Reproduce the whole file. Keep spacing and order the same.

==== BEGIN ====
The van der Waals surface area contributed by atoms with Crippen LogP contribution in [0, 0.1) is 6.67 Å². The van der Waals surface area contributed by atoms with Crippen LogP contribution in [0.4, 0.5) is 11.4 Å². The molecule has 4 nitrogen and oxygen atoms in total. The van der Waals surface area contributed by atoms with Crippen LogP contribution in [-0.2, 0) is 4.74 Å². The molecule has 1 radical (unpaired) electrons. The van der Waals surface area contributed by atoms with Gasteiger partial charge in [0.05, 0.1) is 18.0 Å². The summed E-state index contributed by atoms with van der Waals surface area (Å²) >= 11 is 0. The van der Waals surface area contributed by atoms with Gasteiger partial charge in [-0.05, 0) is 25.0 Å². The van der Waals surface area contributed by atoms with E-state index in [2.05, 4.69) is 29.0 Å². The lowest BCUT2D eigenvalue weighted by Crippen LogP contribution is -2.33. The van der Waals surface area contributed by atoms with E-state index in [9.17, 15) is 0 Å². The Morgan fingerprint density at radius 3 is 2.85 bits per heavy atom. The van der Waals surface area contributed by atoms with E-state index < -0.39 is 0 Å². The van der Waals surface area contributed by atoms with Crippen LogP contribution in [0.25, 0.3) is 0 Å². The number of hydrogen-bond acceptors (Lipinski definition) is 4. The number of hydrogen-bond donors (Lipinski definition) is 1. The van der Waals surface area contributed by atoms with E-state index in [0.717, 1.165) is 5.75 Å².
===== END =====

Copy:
The van der Waals surface area contributed by atoms with Crippen LogP contribution in [0, 0.1) is 6.67 Å². The van der Waals surface area contributed by atoms with Crippen LogP contribution in [0.4, 0.5) is 11.4 Å². The molecule has 4 nitrogen and oxygen atoms in total. The van der Waals surface area contributed by atoms with Crippen LogP contribution in [-0.2, 0) is 4.74 Å². The molecule has 1 radical (unpaired) electrons. The van der Waals surface area contributed by atoms with Gasteiger partial charge in [0.05, 0.1) is 18.0 Å². The summed E-state index contributed by atoms with van der Waals surface area (Å²) >= 11 is 0. The van der Waals surface area contributed by atoms with Gasteiger partial charge in [-0.05, 0) is 25.0 Å². The van der Waals surface area contributed by atoms with E-state index in [2.05, 4.69) is 29.0 Å². The lowest BCUT2D eigenvalue weighted by Crippen LogP contribution is -2.33. The van der Waals surface area contributed by atoms with E-state index in [9.17, 15) is 0 Å². The Morgan fingerprint density at radius 3 is 2.85 bits per heavy atom. The van der Waals surface area contributed by atoms with E-state index < -0.39 is 0 Å². The van der Waals surface area contributed by atoms with Crippen LogP contribution in [0.25, 0.3) is 0 Å². The number of hydrogen-bond acceptors (Lipinski definition) is 4. The number of hydrogen-bond donors (Lipinski definition) is 1. The van der Waals surface area contributed by atoms with E-state index in [0.717, 1.165) is 5.75 Å².